The prospect of improving your negotiation skills can be so overwhelming that we often delay taking the necessary steps we can follow to improve, such as taking time to prepare thoroughly. The following five guidelines will help you break this daunting task into a series of manageable—and often essential—strategies.
1. Recognize the power of thorough preparation.
We all know we’re supposed to prepare thoroughly to negotiate, but we often fail to follow through on our best intentions. That’s a significant problem: Research overwhelmingly shows that underprepared negotiators make unnecessary concessions, overlook sources of value, and walk away from beneficial agreements. In all likelihood, the single most valuable step you could take to improve your negotiation skills is to prepare thoroughly for important talks. That might mean setting aside a set number of hours every day to do your research and homework, creating a negotiation checklist of tasks to complete, enlisting a negotiation coach to help you (see point 5 below), and role-playing the negotiation with a trusted friend, family member, or colleague. As part of your negotiation research, determine your best alternative to a negotiated agreement, or BATNA (what you will do if the current negotiation falls through), and do your best to determine your counterpart’s BATNA, as well.
2. Take a proactive approach to negotiation training.
If you opt to try improving your negotiation skills through a formal training program, avoid the pitfall of passively recording the key points made by your instructor. Beyond note taking, think about how these concepts relate to your own negotiations. How do the theories presented apply to your practice? If you’re not following the real-world implications of an idea, ask for clarification or a concrete example. In addition, Harvard Business School professor Max H. Bazerman advises negotiation trainees to listen carefully for repetition of concepts across the entire program. We learn better when we have the opportunity to abstract similar lessons from two or more experiences, researchers have found. For this reason, proactive students perk up when concepts are presented more than once—and are more likely than others to retain this information over time.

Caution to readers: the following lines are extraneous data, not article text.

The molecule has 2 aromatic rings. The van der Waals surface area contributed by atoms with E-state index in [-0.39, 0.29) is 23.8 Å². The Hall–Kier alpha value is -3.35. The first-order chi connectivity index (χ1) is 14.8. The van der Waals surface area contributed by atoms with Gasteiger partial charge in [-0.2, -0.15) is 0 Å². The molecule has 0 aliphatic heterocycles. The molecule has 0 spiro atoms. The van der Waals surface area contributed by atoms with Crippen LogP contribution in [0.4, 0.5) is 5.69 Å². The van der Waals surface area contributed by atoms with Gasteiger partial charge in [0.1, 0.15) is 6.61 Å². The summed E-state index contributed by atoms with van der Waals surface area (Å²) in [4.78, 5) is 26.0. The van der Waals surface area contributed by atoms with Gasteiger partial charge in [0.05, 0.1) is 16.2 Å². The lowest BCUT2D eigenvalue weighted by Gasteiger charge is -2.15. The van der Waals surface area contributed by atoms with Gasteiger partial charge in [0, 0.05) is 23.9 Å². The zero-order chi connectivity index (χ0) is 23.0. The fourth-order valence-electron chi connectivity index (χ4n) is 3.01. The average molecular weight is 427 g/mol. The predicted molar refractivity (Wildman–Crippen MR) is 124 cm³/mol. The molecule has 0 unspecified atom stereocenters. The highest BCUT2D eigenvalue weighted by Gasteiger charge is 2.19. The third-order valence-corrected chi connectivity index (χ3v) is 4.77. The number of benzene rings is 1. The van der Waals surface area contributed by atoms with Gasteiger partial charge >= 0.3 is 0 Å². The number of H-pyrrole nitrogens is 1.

3. Be ready to make mistakes.
Negotiation training can be a humbling enterprise. Instructors often have their students participate in role-play simulations that have been designed at least in part to expose flaws in their thinking, such as the tendency to be overconfident. Students often feel threatened and defensive when they recognize that they have been making decisions based on faulty intuition, according to Bazerman. Yet such behavior does not reflect a personal shortcoming. Feeling uncomfortable with elements of our behavior is a necessary step on the journey to improving your negotiation skills, according to psychologist Kurt Lewin, who developed an influential model of change. When you can accept that virtually all of us are susceptible to judgment biases that color our decisions in negotiation, you will be in a good position to adopt better patterns of thinking that you can apply to your own negotiations, says Bazerman.
4. Practice, practice, practice.
Developing new ideas into strategies that become intuitive requires practice and time, writes Bazerman in the Negotiation Briefings newsletter. Negotiation training and study allows us to practice concepts, but the process of change is not complete when the training ends. As you prepare to transfer newly acquired negotiation skills to the workplace, you need to maintain a sense of vigilance. Reflect on what you have learned. Think about which concepts you would like to apply most assiduously to your negotiations and actively practice them, both at work and at home. Try out new negotiation skills and strategies with friends and family, who are likely to be forgiving of your mistakes. “If you consciously use your new strategies in multiple applications, they will slowly become second nature, taking the place of old patterns,” according to Bazerman.
5. Find a good negotiation coach.
When you’re facing an important negotiation, chances are, there’s someone in your organization who you can turn to for top-notch advice. Rather than simply telling you what to do in a particular situation, effective negotiation coaches focus on improving your negotiation skills. Such top negotiators are well versed in an explicit theory of negotiation (such as the mutual-gains approach taught at the Program on Negotiation at Harvard Law School) that allows them to explain and predict what will and won’t work, according to Massachusetts Institute of Technology professor Lawrence Susskind. Look for a negotiation coach who can help you set goals, figure out what techniques to try, and understand what happened after the fact. According to Susskind, a good negotiation coach (1) offers advice that’s consistent with their own negotiation behavior, (2) stresses the importance of preparation, (3) rehearses new negotiation skills, and (4) debriefs the final results.
What do you think is the best approach to improving your negotiation skills? Let us know in the comments.